A Letter to Nate
More Mush from the Mind of Matthew Workman: Commentary, Baby Photos, and an Unhealthy Fascination With the Faroe Islands
|Phil Hoffman, circa 1982|
I heard Jon Stewart say something funny today and I thought it would make a good ringtone. So here it is:
You win, Grandparents (and Patti), we had an Easter egg hunt, and we made a video of it, and now you're posting it here. I don't know how long it's interesting to watch a video of children looking for plastic eggs, but I'm pretty sure it's not nearly as long as this video. So for the rest of you, you're excused from watching this. If you're a grandparent, here's your red meat...
A month or two ago, I was waxing nostalgic for an old George Michael tune. Apparently, Iron And Wine were, too. Here's what they did with it...
Back in the ‘90s, I used to perform with a sketch troupe and we had a regular gig at the Comedy Store on Sunset. During that time, we saw a lot of bad comedy. Some of the worst came from an improv troupe called “At the Drop of a Hat.” They were a bunch of middle aged people who did unfunny improv while accompanied by an on-stage cellist. (To his credit, the cellist was actually pretty good.)
One week, they got the call to perform at the Comedy Store’s La Jolla venue. It was kind of a big deal to get invited to La Jolla. You got a free meal and could stay the night in Mitzi Shore’s condo on the ocean at Pacific Beach. Naturally, my troupe was wildly jealous and wished “At the Drop of a Hat” ill as they headed south on the 405 freeway.
We got our wish.
A few minutes into their performance, someone on stage made some crack about SDSU that didn’t go over well with the crowd. So someone out there in the darkness just said, in a dispassionate tone, “boo.” He didn’t yell it or draw out the “o” so he was actually booing the group, he just said “boo.”
A few seconds later, someone else said it. “Boo.”
More and more people started in, and before long, people were actually booing “At the Drop of a Hat.” It started in the middle of the room, and spread out the edges. Pretty soon, it was loud, “booooooooooo!”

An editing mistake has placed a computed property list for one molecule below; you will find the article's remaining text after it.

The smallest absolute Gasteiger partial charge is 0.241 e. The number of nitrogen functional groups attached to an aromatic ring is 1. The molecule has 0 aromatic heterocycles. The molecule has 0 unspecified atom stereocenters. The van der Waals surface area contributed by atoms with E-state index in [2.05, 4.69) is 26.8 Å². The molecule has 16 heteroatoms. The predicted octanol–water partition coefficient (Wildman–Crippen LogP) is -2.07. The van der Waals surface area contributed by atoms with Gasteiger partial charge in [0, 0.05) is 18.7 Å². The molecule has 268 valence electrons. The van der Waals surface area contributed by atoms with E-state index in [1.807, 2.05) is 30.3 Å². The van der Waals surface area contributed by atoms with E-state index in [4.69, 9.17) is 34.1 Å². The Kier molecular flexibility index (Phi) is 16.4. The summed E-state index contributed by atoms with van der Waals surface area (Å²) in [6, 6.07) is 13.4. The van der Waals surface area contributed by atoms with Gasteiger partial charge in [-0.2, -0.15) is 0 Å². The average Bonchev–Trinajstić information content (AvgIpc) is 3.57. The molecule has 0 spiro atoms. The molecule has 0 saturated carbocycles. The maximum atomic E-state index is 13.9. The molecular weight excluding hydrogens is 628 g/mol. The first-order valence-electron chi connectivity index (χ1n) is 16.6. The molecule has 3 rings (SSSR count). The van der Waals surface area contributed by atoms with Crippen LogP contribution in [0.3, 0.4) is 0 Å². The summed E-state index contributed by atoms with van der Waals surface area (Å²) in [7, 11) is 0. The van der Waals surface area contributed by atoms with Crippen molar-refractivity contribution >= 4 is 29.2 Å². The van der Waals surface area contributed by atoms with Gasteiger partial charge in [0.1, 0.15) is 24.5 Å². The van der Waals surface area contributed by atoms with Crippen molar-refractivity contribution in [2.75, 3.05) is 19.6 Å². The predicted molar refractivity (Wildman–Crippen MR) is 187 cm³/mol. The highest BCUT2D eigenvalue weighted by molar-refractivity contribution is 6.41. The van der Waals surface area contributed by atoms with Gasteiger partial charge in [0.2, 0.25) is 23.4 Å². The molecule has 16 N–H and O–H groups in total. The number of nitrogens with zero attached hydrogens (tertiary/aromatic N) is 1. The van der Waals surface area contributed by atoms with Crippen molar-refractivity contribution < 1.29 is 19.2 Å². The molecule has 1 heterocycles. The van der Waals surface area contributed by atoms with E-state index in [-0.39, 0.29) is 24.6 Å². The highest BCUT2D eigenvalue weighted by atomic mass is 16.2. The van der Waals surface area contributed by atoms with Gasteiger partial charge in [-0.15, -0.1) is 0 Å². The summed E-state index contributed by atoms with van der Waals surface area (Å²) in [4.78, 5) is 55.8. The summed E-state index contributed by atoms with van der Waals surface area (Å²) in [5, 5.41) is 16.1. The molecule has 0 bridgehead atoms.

It was at this point that someone in “At the Drop of a Hat” actually thought he could retake the situation. He smiled and laughed and said, “Ok, I get it. ‘Boo.’ Now, someone give me a location where two strangers might meet…”
It wasn’t going to work. The audience had gotten a taste of their own power, and they wouldn’t be satisfied until “At the Drop of a Hat” walked off the stage in shame.
About four minutes later, the battle was over. The humiliated comedians walked off the stage, through the hostile crowd, and out the door, to the thunderous cheers of the audience. (The La Jolla Comedy Store has no back exit, making their walk of shame all the more terrible.)
So this afternoon I’m watching the news from Egypt on Al Jazeera English (fine, put me on the “do not fly” list, those guys have covered this story better than anyone else) and I thought of “At the Drop of a Hat.”
On one side of the screen was Egyptian President Hosni Mubarak, addressing his nation. On the other side, a live shot of protesters in Ciaro. At first, the protesters were silent, watching the speech on TVs set up around the square.
Mubarak starts by telling people how great he is and how much good he has done for Egypt. But after a few minutes, it becomes clear that he’s not going anywhere. He’s not going to resign. Instead, he’s talking about a constitutional committee he’s set up to produce reforms and talking about how he was wild and impetuous as a young man.
Somewhere among the protesters in Ciaro, someone took off his shoe and held it over his head, a sign of great disrespect. Pretty soon, others were doing the same. By the time Mubarak repeated that he would not step down before his term ended in September, the people in the crowd were shaking their fists and chanting something like, “he must go now.”
Is it possible the president of Egypt has even less skill in reading crowds than the worst improv comedy group in LA? Apparently so. To an outside observer, it’s hard to believe just how wrong he got this.
But make no mistake, the audience has gotten sense of their own power, and they won’t be satisfied until the performer leaves the stage.
Today's "The Story with Dick Gordon" features an interview with me about my love of some far-distant islands and the origins of the Faroe Islands Podcast.